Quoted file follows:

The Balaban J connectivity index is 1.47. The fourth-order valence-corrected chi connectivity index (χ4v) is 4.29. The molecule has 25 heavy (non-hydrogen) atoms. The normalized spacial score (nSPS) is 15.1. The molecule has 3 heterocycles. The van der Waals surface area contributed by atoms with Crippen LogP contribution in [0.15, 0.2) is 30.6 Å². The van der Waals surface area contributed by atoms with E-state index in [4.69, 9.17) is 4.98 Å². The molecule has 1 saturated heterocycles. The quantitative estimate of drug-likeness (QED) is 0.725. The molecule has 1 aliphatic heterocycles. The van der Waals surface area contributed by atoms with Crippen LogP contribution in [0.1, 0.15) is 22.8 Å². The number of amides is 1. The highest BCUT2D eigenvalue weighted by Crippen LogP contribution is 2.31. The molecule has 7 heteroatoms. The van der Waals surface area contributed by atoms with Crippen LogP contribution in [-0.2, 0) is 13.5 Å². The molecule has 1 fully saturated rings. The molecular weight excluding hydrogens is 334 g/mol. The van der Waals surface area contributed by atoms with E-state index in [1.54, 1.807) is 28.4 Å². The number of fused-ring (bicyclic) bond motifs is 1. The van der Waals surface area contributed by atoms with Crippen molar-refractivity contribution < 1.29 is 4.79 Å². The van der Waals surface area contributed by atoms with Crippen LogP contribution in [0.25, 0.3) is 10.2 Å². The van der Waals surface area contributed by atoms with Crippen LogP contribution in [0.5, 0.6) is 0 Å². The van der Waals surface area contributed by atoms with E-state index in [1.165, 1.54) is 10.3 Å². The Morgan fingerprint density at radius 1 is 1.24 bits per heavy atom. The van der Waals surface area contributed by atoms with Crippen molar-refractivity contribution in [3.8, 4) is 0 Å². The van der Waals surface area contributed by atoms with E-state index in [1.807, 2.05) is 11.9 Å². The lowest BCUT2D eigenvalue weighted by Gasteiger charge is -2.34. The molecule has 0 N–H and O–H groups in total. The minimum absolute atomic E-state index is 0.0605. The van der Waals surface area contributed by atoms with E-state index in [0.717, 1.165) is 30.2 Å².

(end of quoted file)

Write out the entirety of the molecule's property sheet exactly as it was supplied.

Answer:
The Balaban J connectivity index is 1.47. The fourth-order valence-corrected chi connectivity index (χ4v) is 4.29. The molecule has 25 heavy (non-hydrogen) atoms. The normalized spacial score (nSPS) is 15.1. The molecule has 3 heterocycles. The van der Waals surface area contributed by atoms with Crippen LogP contribution in [0.15, 0.2) is 30.6 Å². The van der Waals surface area contributed by atoms with E-state index in [4.69, 9.17) is 4.98 Å². The molecule has 1 saturated heterocycles. The quantitative estimate of drug-likeness (QED) is 0.725. The molecule has 1 aliphatic heterocycles. The van der Waals surface area contributed by atoms with Crippen LogP contribution in [0.1, 0.15) is 22.8 Å². The number of amides is 1. The highest BCUT2D eigenvalue weighted by Crippen LogP contribution is 2.31. The molecule has 7 heteroatoms. The van der Waals surface area contributed by atoms with Crippen LogP contribution in [-0.2, 0) is 13.5 Å². The molecule has 1 fully saturated rings. The molecular weight excluding hydrogens is 334 g/mol. The van der Waals surface area contributed by atoms with E-state index in [1.54, 1.807) is 28.4 Å². The number of fused-ring (bicyclic) bond motifs is 1. The van der Waals surface area contributed by atoms with Crippen molar-refractivity contribution < 1.29 is 4.79 Å². The van der Waals surface area contributed by atoms with Crippen LogP contribution in [0.25, 0.3) is 10.2 Å². The van der Waals surface area contributed by atoms with Crippen LogP contribution in [0.5, 0.6) is 0 Å². The van der Waals surface area contributed by atoms with E-state index in [1.165, 1.54) is 10.3 Å². The Morgan fingerprint density at radius 1 is 1.24 bits per heavy atom. The van der Waals surface area contributed by atoms with Crippen molar-refractivity contribution in [3.8, 4) is 0 Å². The van der Waals surface area contributed by atoms with E-state index in [1.807, 2.05) is 11.9 Å². The lowest BCUT2D eigenvalue weighted by Gasteiger charge is -2.34. The molecule has 0 N–H and O–H groups in total. The minimum absolute atomic E-state index is 0.0605. The van der Waals surface area contributed by atoms with E-state index in [0.717, 1.165) is 30.2 Å².